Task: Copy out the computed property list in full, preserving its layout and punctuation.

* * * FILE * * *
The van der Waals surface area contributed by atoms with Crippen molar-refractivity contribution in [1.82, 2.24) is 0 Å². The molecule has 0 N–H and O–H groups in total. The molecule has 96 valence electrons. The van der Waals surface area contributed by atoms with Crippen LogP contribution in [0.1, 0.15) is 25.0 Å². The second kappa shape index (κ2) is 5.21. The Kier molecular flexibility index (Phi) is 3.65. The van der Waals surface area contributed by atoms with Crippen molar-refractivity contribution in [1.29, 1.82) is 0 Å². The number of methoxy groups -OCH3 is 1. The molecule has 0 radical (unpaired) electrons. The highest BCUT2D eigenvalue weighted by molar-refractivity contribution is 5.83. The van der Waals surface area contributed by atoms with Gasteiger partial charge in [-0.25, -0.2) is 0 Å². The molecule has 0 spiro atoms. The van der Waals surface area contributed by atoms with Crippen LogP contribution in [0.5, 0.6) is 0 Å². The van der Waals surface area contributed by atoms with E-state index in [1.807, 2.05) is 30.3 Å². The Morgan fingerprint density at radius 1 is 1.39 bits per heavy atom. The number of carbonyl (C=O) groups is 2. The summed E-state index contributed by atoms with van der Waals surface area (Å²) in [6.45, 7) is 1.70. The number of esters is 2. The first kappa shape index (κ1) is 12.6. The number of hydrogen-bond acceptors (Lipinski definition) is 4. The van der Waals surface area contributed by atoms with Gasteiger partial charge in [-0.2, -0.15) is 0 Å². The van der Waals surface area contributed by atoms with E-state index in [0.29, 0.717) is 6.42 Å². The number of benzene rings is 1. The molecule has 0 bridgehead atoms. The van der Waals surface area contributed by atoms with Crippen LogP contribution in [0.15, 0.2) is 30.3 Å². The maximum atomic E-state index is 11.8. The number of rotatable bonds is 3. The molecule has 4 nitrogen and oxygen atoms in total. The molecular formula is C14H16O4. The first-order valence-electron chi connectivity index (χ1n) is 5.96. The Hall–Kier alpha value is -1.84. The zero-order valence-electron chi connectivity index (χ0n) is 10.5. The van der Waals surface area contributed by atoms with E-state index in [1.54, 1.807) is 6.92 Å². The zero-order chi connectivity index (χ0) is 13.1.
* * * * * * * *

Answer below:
The van der Waals surface area contributed by atoms with Crippen molar-refractivity contribution in [1.82, 2.24) is 0 Å². The molecule has 0 N–H and O–H groups in total. The molecule has 96 valence electrons. The van der Waals surface area contributed by atoms with Crippen LogP contribution in [0.1, 0.15) is 25.0 Å². The second kappa shape index (κ2) is 5.21. The Kier molecular flexibility index (Phi) is 3.65. The van der Waals surface area contributed by atoms with Crippen molar-refractivity contribution in [1.29, 1.82) is 0 Å². The number of methoxy groups -OCH3 is 1. The molecule has 0 radical (unpaired) electrons. The highest BCUT2D eigenvalue weighted by molar-refractivity contribution is 5.83. The van der Waals surface area contributed by atoms with Gasteiger partial charge in [-0.25, -0.2) is 0 Å². The molecule has 0 spiro atoms. The van der Waals surface area contributed by atoms with Crippen LogP contribution in [0.5, 0.6) is 0 Å². The van der Waals surface area contributed by atoms with E-state index in [1.807, 2.05) is 30.3 Å². The Morgan fingerprint density at radius 1 is 1.39 bits per heavy atom. The number of carbonyl (C=O) groups is 2. The summed E-state index contributed by atoms with van der Waals surface area (Å²) in [6.45, 7) is 1.70. The number of esters is 2. The first kappa shape index (κ1) is 12.6. The number of hydrogen-bond acceptors (Lipinski definition) is 4. The van der Waals surface area contributed by atoms with Gasteiger partial charge in [-0.2, -0.15) is 0 Å². The van der Waals surface area contributed by atoms with E-state index in [0.29, 0.717) is 6.42 Å². The number of benzene rings is 1. The molecule has 0 bridgehead atoms. The van der Waals surface area contributed by atoms with Crippen LogP contribution in [0.15, 0.2) is 30.3 Å². The maximum atomic E-state index is 11.8. The number of rotatable bonds is 3. The molecule has 4 nitrogen and oxygen atoms in total. The molecular formula is C14H16O4. The first-order valence-electron chi connectivity index (χ1n) is 5.96. The Hall–Kier alpha value is -1.84. The zero-order valence-electron chi connectivity index (χ0n) is 10.5. The van der Waals surface area contributed by atoms with E-state index in [1.54, 1.807) is 6.92 Å². The zero-order chi connectivity index (χ0) is 13.1.